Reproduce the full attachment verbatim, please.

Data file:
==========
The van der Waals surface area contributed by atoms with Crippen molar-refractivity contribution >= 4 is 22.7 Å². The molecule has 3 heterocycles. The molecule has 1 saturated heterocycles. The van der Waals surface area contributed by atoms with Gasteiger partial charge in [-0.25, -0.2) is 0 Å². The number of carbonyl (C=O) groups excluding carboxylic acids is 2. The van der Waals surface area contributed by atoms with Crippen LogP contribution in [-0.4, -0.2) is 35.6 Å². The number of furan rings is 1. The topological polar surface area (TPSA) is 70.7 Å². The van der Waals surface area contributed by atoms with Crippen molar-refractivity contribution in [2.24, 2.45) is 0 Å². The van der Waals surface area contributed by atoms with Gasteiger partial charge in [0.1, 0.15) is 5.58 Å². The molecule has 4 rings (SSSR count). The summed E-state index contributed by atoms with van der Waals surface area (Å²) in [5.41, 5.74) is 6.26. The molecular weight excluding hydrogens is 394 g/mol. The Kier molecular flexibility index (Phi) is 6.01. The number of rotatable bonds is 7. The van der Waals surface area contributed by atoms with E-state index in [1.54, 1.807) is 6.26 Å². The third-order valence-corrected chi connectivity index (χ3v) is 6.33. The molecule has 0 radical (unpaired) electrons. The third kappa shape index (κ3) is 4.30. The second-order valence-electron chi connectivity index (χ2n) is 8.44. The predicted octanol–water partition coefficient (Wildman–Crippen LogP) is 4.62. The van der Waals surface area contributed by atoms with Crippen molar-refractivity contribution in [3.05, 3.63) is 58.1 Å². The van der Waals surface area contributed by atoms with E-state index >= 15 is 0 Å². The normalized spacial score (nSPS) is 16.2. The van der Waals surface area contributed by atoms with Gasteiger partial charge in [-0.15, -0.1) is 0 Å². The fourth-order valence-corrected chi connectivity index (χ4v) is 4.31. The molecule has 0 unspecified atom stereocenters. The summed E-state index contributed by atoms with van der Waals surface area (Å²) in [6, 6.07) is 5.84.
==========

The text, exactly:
The van der Waals surface area contributed by atoms with Crippen molar-refractivity contribution >= 4 is 22.7 Å². The molecule has 3 heterocycles. The molecule has 1 saturated heterocycles. The van der Waals surface area contributed by atoms with Gasteiger partial charge in [-0.25, -0.2) is 0 Å². The number of carbonyl (C=O) groups excluding carboxylic acids is 2. The van der Waals surface area contributed by atoms with Crippen LogP contribution in [-0.4, -0.2) is 35.6 Å². The number of furan rings is 1. The topological polar surface area (TPSA) is 70.7 Å². The van der Waals surface area contributed by atoms with Crippen molar-refractivity contribution in [2.24, 2.45) is 0 Å². The van der Waals surface area contributed by atoms with Gasteiger partial charge in [0.1, 0.15) is 5.58 Å². The molecule has 4 rings (SSSR count). The summed E-state index contributed by atoms with van der Waals surface area (Å²) in [5.41, 5.74) is 6.26. The molecular weight excluding hydrogens is 394 g/mol. The Kier molecular flexibility index (Phi) is 6.01. The number of rotatable bonds is 7. The van der Waals surface area contributed by atoms with E-state index in [1.54, 1.807) is 6.26 Å². The third-order valence-corrected chi connectivity index (χ3v) is 6.33. The molecule has 0 radical (unpaired) electrons. The third kappa shape index (κ3) is 4.30. The second-order valence-electron chi connectivity index (χ2n) is 8.44. The predicted octanol–water partition coefficient (Wildman–Crippen LogP) is 4.62. The van der Waals surface area contributed by atoms with Crippen molar-refractivity contribution in [3.05, 3.63) is 58.1 Å². The van der Waals surface area contributed by atoms with E-state index >= 15 is 0 Å². The normalized spacial score (nSPS) is 16.2. The van der Waals surface area contributed by atoms with Gasteiger partial charge in [-0.15, -0.1) is 0 Å². The fourth-order valence-corrected chi connectivity index (χ4v) is 4.31. The molecule has 0 unspecified atom stereocenters. The summed E-state index contributed by atoms with van der Waals surface area (Å²) in [6, 6.07) is 5.84.